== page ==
Book Review: ''The Phoenix Project''
John Vester offers his opinion ''The Phoenix Project,'' a fictional novel about an IT department at a large corporation.
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Earlier this year, my department was asked to read The Phoenix Project by author Gene Kim. As a freelance writer and seasoned Information Technology (IT) professional, I was excited to read the 2013 publication.
The basis of the book is to capture the glimpse into the life of an IT department at a large corporation. The storyline details various challenges and complications and the learning experience that emerges from understanding their current state. Through the eyes of the main character (Bill), a critical project (code-named the Phoenix Project) is critical to the future of the company, yet the project is far over budget and well past published deadlines.
Upon reading the user-supplied comments on various book-selling websites, I was excited to read the publication. About an hour into the reading, I began to realize that I wasn't reading a case-study of a realistic situation, but rather a fictional scenario where things continued to get worse and worse and worse. As I read on, I became less excited about reading Kim's fictional account. Upon realizing the book was 345 pages in length, a new challenge emerged to merely finish my reading assignment. Not exactly what I was hoping for. Why was this?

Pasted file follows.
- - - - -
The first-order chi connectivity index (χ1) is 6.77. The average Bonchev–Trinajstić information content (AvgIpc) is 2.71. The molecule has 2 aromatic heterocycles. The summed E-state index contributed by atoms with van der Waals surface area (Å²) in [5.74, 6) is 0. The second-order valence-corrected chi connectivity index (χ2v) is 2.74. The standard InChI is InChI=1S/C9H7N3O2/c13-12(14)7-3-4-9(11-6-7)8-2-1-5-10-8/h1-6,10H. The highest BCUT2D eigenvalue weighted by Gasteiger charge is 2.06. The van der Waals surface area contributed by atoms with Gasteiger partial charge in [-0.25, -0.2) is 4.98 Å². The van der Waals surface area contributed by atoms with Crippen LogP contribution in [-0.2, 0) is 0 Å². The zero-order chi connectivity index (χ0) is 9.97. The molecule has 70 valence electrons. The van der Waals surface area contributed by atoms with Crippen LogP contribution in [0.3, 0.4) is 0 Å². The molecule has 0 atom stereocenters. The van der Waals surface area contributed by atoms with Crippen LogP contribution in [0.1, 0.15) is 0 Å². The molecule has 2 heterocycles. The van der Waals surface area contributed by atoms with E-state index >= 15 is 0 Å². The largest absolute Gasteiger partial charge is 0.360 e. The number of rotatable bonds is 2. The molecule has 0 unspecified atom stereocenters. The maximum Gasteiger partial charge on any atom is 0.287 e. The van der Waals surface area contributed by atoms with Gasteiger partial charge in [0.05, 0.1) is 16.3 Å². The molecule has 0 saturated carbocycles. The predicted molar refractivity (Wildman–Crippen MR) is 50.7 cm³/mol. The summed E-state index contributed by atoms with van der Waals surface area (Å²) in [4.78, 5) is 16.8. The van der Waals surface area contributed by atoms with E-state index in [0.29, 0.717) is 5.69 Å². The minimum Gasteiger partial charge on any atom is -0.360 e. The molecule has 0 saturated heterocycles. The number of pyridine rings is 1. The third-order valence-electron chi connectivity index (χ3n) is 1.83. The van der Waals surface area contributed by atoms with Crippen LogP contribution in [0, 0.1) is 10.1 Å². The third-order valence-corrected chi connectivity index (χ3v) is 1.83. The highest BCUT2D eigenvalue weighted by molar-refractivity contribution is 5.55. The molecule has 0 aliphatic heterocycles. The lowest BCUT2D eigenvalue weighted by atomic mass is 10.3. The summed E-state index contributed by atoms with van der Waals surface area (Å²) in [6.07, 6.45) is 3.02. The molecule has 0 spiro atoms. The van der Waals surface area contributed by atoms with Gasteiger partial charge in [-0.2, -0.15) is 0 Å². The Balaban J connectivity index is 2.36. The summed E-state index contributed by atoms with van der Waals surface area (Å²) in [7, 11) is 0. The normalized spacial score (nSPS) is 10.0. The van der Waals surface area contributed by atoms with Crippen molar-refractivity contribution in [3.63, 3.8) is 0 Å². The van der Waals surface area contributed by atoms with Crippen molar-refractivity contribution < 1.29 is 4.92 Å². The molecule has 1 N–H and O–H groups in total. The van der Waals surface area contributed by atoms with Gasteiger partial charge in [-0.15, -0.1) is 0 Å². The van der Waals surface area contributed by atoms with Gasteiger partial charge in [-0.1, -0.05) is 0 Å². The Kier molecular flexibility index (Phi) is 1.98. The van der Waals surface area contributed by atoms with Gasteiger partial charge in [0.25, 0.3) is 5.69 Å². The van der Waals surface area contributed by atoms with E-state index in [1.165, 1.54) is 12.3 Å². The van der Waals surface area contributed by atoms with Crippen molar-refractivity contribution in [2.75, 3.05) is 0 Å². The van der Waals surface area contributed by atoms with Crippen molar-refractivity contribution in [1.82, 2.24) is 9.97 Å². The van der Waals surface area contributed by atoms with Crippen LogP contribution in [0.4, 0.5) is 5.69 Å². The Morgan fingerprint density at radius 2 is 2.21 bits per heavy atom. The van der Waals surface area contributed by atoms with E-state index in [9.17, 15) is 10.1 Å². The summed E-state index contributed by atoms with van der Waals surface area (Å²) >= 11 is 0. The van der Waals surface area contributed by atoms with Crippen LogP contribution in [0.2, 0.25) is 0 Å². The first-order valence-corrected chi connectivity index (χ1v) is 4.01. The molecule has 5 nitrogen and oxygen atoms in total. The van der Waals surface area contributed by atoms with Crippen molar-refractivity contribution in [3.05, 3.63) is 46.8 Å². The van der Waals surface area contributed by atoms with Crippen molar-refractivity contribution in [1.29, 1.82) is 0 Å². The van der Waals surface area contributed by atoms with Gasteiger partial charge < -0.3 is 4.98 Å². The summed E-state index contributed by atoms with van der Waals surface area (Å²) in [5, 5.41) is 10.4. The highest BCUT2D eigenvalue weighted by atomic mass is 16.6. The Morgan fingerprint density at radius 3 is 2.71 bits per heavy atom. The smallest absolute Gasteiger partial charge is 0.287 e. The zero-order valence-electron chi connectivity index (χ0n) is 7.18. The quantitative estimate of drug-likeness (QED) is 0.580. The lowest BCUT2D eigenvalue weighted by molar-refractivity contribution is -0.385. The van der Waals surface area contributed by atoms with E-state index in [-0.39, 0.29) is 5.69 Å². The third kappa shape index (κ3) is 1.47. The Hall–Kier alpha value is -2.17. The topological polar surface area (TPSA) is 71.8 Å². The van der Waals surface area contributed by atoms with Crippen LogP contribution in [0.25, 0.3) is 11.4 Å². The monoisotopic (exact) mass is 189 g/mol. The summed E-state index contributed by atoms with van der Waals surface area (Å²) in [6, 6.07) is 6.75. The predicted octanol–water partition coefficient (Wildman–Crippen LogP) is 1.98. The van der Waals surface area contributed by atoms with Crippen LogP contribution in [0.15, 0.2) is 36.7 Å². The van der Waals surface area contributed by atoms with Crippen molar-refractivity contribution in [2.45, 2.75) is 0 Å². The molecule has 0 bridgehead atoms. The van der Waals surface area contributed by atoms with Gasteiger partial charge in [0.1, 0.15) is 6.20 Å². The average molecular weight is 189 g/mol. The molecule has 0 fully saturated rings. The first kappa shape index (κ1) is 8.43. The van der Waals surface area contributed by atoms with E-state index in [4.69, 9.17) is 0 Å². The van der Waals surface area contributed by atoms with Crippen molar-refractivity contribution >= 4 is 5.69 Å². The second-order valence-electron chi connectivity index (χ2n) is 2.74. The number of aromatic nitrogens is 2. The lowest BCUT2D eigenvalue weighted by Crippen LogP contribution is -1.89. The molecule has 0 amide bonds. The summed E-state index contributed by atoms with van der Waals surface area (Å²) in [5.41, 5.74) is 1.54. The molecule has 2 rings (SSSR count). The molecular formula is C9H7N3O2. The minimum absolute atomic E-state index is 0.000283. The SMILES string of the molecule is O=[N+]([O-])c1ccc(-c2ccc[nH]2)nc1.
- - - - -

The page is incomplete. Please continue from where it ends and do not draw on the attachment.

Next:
Too Far Fetched
Without going into the details, the collection of things that were happening at this fictional company just could not exist in the real world. The controls that are put into place, for that very reason, would have altered the storyline if exhibited in the real world. I was bummed because I felt like Gene Kim had done a wonderful job building a problem situation. He didn't have to continue to make it worse and worse and worse.
Character Development Too Shallow
The character development in the book was another item I noticed. It seemed like everyone had the same sense of humor. In fact, at times I found myself having to figure out who was actually talking since I felt like there were multiple clones of the same person. My 25+ years in IT certainly has demonstrated a wide array of personalities that could have been leveraged.
At one point, Kim was trying to get me to care of about Bill's family, but there wasn't anything in his writing to make me really care about his home life. So, in all honestly, I simply skipped those paragraphs later in the book.
Not the Best Story Teller
I am not sure if the author has a strong career in IT or if he thought it would simply be a cool idea to tell a story from an IT professional's perspective. In my view, Gene Kim seemed to fall short in telling the story in a way that had me enjoying the journey. Perhaps he was too focused on painting the worst scenario ever and building from that point, but his approach caused me to lose interest and focus only on getting to the end of the required reading material.
In hindsight, upon understanding the message Gene Kim was presenting in The Phoenix Project, I would have much rather preferred reading a case study based upon true events instead of a very long novel that seemed a bit extreme for me. For me, learning from real-life events is always more meaningful than taking a journey down a fictional road.
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